Black mondo grass is actually not black. It has purple-greenish bold blades that grow about 8 inches tall and spread wider, making it an ideal ground plant. It looks striking companion with light purple lavender, chartreuse, or lime-colored plants. This grass does well in full sun to partial sun, well-drained and moist soil.

New Zealand Flax

Phormium tenax Herb Garden

  • USDA zones: 8 to 10
  • Sun Exposure: Full sun to part shade
  • Soil needs: Rich, moist, and well-drained soil.

New Zealand flax is a popular ornamental grass for commercial and residential applications. It grows 5 feet high and spreads about 4 feet. New Zealand Flax leaves are greenish-red, bolder, or more strap-like than other grass. 

The plant needs to be divided every two to three years. Although it is not an easy task, to divide it. But after dividing the New Zealand flax and replant in different locations. You will get a new plant for free.

Mexican Feather Grass (Nassella tenuissima or Stipa tenuissima)

Mexican Feather Grass

  • USDA zones: 6 to 10
  • Sun Exposure: Full sun to part shade
  • Soil needs: loamy, acid, sand, and clay tolerant, well-drained

You have Mexican feather grass all over the tower. Actually, this grass species has thin feather-like blades that contain seeds on its tip. Even a slight wind blows its seeds in the surrounding. If you grow one in your garden there is a high chance it will spread to the neighbor’s garden or even above the roof of the house. 

This is a hardy plant that thrives in dry conditions, poor soil, and even if cut back. That’s why it’s often considered to be invasive. However, they look fantastic when the wind blows its feather blades.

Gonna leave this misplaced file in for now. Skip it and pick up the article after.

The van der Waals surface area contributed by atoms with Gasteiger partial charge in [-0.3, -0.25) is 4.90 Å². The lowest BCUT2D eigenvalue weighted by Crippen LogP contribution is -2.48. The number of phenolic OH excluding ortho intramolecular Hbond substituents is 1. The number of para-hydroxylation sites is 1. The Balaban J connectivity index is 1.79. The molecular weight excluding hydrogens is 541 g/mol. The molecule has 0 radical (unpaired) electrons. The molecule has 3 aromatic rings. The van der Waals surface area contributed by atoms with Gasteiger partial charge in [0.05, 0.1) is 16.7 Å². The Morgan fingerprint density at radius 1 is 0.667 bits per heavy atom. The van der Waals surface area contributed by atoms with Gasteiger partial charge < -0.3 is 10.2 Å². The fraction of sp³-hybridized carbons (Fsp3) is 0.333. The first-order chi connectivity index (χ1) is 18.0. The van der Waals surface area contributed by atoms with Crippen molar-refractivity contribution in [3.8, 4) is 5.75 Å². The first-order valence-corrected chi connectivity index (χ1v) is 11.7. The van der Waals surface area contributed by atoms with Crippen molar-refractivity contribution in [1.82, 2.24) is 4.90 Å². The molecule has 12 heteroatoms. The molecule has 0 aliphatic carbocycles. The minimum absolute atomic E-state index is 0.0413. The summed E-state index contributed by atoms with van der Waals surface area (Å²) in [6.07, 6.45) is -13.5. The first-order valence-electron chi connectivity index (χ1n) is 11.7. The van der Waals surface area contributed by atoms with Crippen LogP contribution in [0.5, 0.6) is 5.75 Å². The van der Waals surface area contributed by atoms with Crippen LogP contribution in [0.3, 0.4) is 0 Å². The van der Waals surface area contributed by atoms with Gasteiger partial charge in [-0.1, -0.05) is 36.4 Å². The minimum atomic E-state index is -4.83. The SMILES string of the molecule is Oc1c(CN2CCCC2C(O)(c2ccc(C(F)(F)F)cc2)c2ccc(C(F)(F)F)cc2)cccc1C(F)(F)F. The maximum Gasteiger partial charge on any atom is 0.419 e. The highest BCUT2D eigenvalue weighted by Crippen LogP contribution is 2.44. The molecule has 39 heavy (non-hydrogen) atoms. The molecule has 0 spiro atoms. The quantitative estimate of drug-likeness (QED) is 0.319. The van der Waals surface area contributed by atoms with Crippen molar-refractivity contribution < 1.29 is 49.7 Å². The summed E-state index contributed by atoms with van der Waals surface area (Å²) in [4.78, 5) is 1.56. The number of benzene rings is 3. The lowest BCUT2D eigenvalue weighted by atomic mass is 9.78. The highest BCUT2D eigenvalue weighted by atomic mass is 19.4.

Japanese Forest Grass (Hakonechloa macra)

  • USDA zones: 5 to 9
  • Sun Exposure: Part shade
  • Soil needs: humusy, moist and well-drained

As you can guess from the name this plant is a Japanese native. Japanese forest grass is a popular clump grass, its cultivars like “All gold” and “Areola” have variegated green and yellow leaves.

The grass has a bright slender stem that looks like a tiny bamboo stalk. It looks wonderful in containers to accompany purple or dark green plants in the border garden.

This plant needs a little bit more maintenance, regular watering, especially in the hot summer.

Japanese Blood Grass (Imperata Cylindra ‘Rubra’)

  • USDA zones: 5 to 9
  • Sun Exposure: Full sun to part sun
  • Soil needs: Moist, well-drained

Japanese blood grass is red, yellow, and green grass that is native to India, Africa, Australia, Micronesia, and Melanesia. It grows upright, reaches up to four feet, and spreads slowly underground.

It is also called cogon grass, thrives in damp, rich soil, and needs moisture to keep growing. Especially in the hot summer, it needs more water, else its foliage color might fade away or die. In some regions, blood grass is considered invasive.

Note: Japanese blood grass is an invasive grass species that according to U.S. federal law is illegal to grow without a permit. But its cultivar “Rubra” is less invasive relative to this and is sold in garden centers in the cold zones where it is easier to control than warmer zones.

To be safe, research whether your state permits this variety, before buying or planting it.

Did I Miss Anything?

Now I’d like to hear from you: which ornamental grass from today’s post are you going to try first? Or maybe, I didn’t mention your favorite ornamental grass. Either way, let me know by leaving a comment below right now.

Before going if you want to grow beautiful flowers in your garden? Then click on these articles also.